In 2014, the Ponemon Institute published the 2014 Cost of Data Breach Study that includes interesting cost information related to remediation efforts undertaken by 61 companies that operate in the United States.
The study reports that the average remediation cost for each lost or stolen record containing confidential or sensitive information was $201. The average total cost of remediation efforts was $5.85 million per incident.
The number of breached records per incident studied ranged from 5,000 to slightly more than 100,000 records. The average number of breached records in the Study was 29,087. The average cost of $201 per record represents a 7% increase over the average of $188 per record found in Ponemon’s 2013 study.
In responding to a breach, businesses incur more in indirect costs than direct costs. The Ponenon study explains that direct costs refer to what companies spend to minimize the consequences of a data breach and to assist victims. These costs include engaging forensic experts to help investigate the data breach, hiring lawyers to help manage the breach and any required notification or third party claims, and offering identity protection services to impacted data subjects. The study reports that $67 or 33% of the $201 per compromised record was spent on direct costs. On average companies spent 8.6% of the average $5.9 million per incident – roughly half a million dollars – on notification costs as a direct expense.
Indirect costs are costs incurred in regard to existing internal resources to deal with the data breach. The report calculates that $134 or 67% of the $201 per compromised record is made up of these costs. These costs include the amount of time, effort and other organizational resources spent, but not direct out-of-pocket expenditures. Included as an indirect cost is the amount of time employees spend on data breach notification efforts.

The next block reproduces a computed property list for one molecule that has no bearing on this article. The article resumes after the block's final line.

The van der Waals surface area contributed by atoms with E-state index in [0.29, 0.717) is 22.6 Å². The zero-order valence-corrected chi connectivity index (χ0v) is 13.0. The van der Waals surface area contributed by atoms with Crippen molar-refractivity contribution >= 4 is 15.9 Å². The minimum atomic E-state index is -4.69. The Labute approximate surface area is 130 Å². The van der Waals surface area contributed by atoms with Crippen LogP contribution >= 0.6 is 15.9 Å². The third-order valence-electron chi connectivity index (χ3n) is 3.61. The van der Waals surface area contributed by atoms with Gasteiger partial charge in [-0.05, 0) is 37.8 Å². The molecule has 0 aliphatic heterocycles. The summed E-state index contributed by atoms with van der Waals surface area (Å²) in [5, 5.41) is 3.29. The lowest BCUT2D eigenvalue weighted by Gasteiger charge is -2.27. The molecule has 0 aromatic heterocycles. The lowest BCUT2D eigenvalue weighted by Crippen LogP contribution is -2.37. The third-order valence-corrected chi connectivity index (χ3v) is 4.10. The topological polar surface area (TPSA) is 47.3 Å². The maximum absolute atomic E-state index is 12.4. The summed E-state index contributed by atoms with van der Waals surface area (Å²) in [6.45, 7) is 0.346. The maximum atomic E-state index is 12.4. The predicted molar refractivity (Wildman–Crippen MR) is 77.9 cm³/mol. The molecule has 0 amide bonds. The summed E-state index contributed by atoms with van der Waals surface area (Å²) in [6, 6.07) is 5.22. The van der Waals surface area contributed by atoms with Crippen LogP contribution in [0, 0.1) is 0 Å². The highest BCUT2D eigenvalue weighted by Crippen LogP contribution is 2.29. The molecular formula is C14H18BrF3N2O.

Most businesses also incur lost opportunity costs associated with a breach incident. This results from diminished trust or confidence by present and future customers. As the study notes, the negative publicity associated with a data breach incident causes reputation effects that result in abnormal turnover rates and a diminished rate of new customer acquisitions. The study researched this effect and found that lost customer business and customer acquisition costs amounted to 42% of the total cost $5.85 million per incident – roughly two and half million dollars. These costs are indirect, but very real.
The study quantifies what is commonly known. When a business suffers a data breach that requires notification of the incident, the direct and indirect costs are significant. It’s not surprising that the study also includes a chart which shows a direct linear correlation between the number of compromised records and the cost of the response.
Interestingly, the study found that those businesses that had an incident response plan in place before the breach occurred spent on average $17 less than the overall average $201 per compromised record. That may not seem like a lot of money, but it’s nearly 8.5%. When applied to an average cost for data breach of $5.85 million, a savings of 8.5% is nearly a half million dollars. For insight into how to develop an incident response plan, see our post – Do You Have Data Breach Response Plan?